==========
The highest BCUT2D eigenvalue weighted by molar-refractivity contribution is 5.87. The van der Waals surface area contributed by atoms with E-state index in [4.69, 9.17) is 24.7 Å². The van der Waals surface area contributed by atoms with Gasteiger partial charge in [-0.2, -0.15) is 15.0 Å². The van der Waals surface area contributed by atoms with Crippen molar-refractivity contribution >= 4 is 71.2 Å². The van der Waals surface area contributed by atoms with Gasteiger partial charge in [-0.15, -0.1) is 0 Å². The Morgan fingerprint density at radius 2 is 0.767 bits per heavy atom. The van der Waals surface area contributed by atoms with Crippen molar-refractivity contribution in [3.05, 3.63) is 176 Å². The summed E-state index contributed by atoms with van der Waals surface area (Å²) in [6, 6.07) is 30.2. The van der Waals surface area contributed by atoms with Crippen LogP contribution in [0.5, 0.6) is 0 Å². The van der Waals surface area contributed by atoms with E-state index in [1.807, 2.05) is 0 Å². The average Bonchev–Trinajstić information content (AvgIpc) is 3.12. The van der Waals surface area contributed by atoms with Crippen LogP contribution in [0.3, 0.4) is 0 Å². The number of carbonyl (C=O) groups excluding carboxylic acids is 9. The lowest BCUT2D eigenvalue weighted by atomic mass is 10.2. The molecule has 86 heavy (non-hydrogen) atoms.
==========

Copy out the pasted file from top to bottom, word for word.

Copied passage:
The highest BCUT2D eigenvalue weighted by molar-refractivity contribution is 5.87. The van der Waals surface area contributed by atoms with E-state index in [4.69, 9.17) is 24.7 Å². The van der Waals surface area contributed by atoms with Gasteiger partial charge in [-0.2, -0.15) is 15.0 Å². The van der Waals surface area contributed by atoms with Crippen molar-refractivity contribution >= 4 is 71.2 Å². The van der Waals surface area contributed by atoms with Gasteiger partial charge in [-0.15, -0.1) is 0 Å². The Morgan fingerprint density at radius 2 is 0.767 bits per heavy atom. The van der Waals surface area contributed by atoms with Crippen molar-refractivity contribution in [3.05, 3.63) is 176 Å². The summed E-state index contributed by atoms with van der Waals surface area (Å²) in [6, 6.07) is 30.2. The van der Waals surface area contributed by atoms with Crippen LogP contribution in [0.5, 0.6) is 0 Å². The van der Waals surface area contributed by atoms with E-state index in [1.807, 2.05) is 0 Å². The average Bonchev–Trinajstić information content (AvgIpc) is 3.12. The van der Waals surface area contributed by atoms with Crippen LogP contribution in [0.3, 0.4) is 0 Å². The number of carbonyl (C=O) groups excluding carboxylic acids is 9. The lowest BCUT2D eigenvalue weighted by atomic mass is 10.2. The molecule has 86 heavy (non-hydrogen) atoms.